The currency pair traded in a broad range between 1.1255 and 1.1350, before settling at 1.1338, up 0.0058 or 0.51%. The euro has now closed higher against its American counterpart for seven consecutive sessions, to enjoy one of its longest winning streaks of the year. EUR/USD ended Friday's session at its highest closing level since August 25.

EUR/USD gained support at 1.1088, the low from Sept. 4 and was met with resistance at 1.1562 the high from Aug. 26.

On Friday morning, the U.S. Department of Labor's Bureau of Labor Statistics (BLS) said its headline Producer Price Index for August remained unchanged in August, following a 0.2% gain a month earlier. The reading came in substantially higher than low end of consensus estimates of a 0.6% decline.

Meanwhile, the Core PPI-FD, which strips out food and energy prices, ticked up by 0.3%, marking the third consecutive month of considerable gains. On a yearly basis, the core reading has increased by 0.9%, providing support to hawkish views for an imminent rate hike.

While the Federal Open Market Committee (FOMC) would like to see long-term inflation reach its targeted goal of 2% before it lifts its benchmark interest rate for the first time in nearly a decade, vice chair Stanley Fischer has indicated that the U.S. central bank could normalize policy before it reaches the threshold. Long-term inflation has remained under 2% in every month for the last three years.

Next week, the Labor Department will release the Consumer Price Index for August on Wednesday, which coincides with the start of the FOMC's two-day September meeting. The Fed's benchmark Federal Funds Rate has remained at its current level of zero to 0.25% since December, 2008. When the economy is growing at a high rate, the U.S. typically increases the Fed Funds Rate to encourage people to save more and spend less. As a result, the action is meant to slow the economy and reduce inflationary pressures.

On Thursday, Bank of Finland governor Erkki Liikanen, a member of the European Central Bank Governing Council, said the ECB was committed to continue making asset purchases as part of its €60 billion a month quantitative easing program until the end of September, 2016. The ECB started the comprehensive initiative in March in an effort to stimulate a flagging economy throughout the euro zone.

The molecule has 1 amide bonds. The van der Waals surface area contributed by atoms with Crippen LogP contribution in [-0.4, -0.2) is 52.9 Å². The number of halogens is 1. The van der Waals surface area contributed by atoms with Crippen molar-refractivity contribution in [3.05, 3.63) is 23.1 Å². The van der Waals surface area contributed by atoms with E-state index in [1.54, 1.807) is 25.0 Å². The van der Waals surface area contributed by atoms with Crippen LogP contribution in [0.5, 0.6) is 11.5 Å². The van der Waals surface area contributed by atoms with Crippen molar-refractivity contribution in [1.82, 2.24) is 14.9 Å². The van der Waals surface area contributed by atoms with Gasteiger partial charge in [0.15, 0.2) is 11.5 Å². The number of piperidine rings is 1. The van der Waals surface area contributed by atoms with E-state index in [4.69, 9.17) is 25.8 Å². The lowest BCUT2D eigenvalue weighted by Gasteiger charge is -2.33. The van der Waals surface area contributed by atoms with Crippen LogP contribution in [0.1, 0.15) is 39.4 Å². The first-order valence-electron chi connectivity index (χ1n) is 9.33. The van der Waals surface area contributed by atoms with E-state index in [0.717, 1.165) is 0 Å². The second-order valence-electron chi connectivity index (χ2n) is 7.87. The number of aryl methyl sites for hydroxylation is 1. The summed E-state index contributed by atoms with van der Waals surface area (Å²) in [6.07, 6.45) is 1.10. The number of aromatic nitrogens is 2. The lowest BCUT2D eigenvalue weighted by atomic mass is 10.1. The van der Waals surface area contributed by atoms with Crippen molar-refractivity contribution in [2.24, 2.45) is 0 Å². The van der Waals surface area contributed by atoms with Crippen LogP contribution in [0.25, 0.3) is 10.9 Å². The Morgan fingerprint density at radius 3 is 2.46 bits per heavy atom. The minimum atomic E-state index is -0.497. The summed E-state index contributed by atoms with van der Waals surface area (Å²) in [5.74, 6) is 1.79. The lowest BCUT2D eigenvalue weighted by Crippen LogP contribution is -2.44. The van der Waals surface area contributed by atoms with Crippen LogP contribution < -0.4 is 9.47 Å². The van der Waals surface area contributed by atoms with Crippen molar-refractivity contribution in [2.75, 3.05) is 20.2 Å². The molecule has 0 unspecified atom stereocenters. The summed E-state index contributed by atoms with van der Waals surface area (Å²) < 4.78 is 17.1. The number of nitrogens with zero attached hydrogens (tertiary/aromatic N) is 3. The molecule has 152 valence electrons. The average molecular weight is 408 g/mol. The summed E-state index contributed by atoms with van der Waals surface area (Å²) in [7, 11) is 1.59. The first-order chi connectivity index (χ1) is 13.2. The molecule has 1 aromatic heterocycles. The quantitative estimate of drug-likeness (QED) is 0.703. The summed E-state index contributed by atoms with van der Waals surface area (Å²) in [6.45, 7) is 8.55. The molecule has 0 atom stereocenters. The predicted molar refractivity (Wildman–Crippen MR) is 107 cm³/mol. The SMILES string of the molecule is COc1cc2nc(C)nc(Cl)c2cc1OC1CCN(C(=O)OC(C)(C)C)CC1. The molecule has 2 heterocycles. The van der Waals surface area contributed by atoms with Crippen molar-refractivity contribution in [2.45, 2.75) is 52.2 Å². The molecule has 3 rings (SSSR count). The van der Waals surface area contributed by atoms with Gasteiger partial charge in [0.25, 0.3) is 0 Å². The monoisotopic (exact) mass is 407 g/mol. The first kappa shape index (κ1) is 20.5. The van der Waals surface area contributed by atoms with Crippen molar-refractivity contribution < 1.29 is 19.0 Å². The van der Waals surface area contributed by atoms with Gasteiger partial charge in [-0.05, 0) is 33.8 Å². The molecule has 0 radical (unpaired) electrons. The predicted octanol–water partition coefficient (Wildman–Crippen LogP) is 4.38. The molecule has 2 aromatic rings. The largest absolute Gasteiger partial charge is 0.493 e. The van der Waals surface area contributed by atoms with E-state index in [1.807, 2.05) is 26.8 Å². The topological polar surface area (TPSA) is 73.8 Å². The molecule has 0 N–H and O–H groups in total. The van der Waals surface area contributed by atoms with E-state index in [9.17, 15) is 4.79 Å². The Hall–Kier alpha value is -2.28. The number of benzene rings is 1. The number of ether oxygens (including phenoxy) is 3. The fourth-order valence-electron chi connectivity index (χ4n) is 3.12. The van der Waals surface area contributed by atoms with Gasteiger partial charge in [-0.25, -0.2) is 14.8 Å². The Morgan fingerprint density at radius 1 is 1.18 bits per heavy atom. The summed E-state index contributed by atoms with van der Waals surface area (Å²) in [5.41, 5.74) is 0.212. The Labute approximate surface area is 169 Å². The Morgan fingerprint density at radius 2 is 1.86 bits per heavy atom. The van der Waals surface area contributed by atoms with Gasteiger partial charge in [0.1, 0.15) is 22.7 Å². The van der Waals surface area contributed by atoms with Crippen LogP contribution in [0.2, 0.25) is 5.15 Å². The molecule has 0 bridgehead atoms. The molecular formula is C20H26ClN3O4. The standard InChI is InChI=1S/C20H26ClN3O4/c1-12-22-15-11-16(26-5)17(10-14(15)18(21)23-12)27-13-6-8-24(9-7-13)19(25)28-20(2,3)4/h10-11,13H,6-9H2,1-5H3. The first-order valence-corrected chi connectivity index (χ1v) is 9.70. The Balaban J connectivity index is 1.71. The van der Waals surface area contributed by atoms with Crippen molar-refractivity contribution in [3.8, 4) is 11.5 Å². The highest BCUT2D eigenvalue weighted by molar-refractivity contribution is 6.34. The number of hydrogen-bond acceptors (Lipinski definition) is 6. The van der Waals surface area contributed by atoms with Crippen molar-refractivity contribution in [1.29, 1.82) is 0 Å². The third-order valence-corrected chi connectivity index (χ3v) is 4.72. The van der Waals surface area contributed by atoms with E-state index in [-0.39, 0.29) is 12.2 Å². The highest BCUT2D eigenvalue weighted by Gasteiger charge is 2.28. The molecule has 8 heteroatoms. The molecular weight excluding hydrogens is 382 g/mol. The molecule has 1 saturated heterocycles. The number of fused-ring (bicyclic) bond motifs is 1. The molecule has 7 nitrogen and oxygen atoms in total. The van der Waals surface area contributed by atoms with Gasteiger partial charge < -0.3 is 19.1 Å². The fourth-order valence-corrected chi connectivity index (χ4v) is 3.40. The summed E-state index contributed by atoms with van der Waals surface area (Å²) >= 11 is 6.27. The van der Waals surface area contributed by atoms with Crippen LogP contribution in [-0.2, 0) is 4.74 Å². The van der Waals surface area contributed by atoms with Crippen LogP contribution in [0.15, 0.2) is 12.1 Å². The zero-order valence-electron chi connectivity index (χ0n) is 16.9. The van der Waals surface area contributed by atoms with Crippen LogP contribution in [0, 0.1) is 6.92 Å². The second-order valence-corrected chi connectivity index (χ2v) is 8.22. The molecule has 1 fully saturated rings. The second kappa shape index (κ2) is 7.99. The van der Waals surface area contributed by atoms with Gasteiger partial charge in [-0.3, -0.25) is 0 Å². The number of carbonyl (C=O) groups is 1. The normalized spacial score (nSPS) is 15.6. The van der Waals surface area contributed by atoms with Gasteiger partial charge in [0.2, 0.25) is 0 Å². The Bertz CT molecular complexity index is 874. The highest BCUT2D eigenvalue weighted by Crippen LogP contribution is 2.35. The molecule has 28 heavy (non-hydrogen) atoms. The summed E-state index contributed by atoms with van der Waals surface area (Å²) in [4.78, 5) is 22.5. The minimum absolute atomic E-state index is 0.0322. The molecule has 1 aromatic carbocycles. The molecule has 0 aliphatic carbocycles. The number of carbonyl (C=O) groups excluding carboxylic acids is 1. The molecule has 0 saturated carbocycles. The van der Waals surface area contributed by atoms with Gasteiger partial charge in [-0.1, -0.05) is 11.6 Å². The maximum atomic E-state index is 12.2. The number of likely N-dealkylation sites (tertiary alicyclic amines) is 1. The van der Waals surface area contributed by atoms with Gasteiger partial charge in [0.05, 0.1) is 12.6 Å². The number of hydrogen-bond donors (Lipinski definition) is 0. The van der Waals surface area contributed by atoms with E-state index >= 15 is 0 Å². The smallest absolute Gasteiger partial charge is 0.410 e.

The spread between U.S. 10-Year Treasuries and German 10-Year Bunds slightly widened on Friday to 154 basis points, reaching a fresh three-week high. Bond yields on the U.S. 10-year fell three basis points to 2.19%, while yields on the Germany 10-year fell four basis points to 0.65%.

The U.S. Dollar Index, which measures the strength of the greenback versus a basket of six other major currencies, fell more than 0.40% on Friday to an intraday low of 95.11, its lowest level in more than a week. The index closed at 95.20, down 0.36 or 0.37%.

CTFC Commitment of Traders

Speculators this week were more bearish on the euro and the S&P 500.

cot.2015.sep.11

Gold (Thursday Report)

Gold futures fell considerably on Friday amid stronger than expected inflationary pressures for domestic producers last month, bolstering arguments for an interest rate hike by the Federal Reserve next week.

On the Comex division of the New York Mercantile Exchange, gold for December delivery wavered between $1,097.80 and $1,111.90 an ounce, before settling at $1,104.20, down 5.20 or 0.47% for the session. A recent downturn has pushed the precious metal below $1,100 an ounce for the first time in nearly a month. Gold has now closed lower in 13 of the last 17 sessions. For the week, gold futures fell more than $15 an ounce or roughly 1.6%.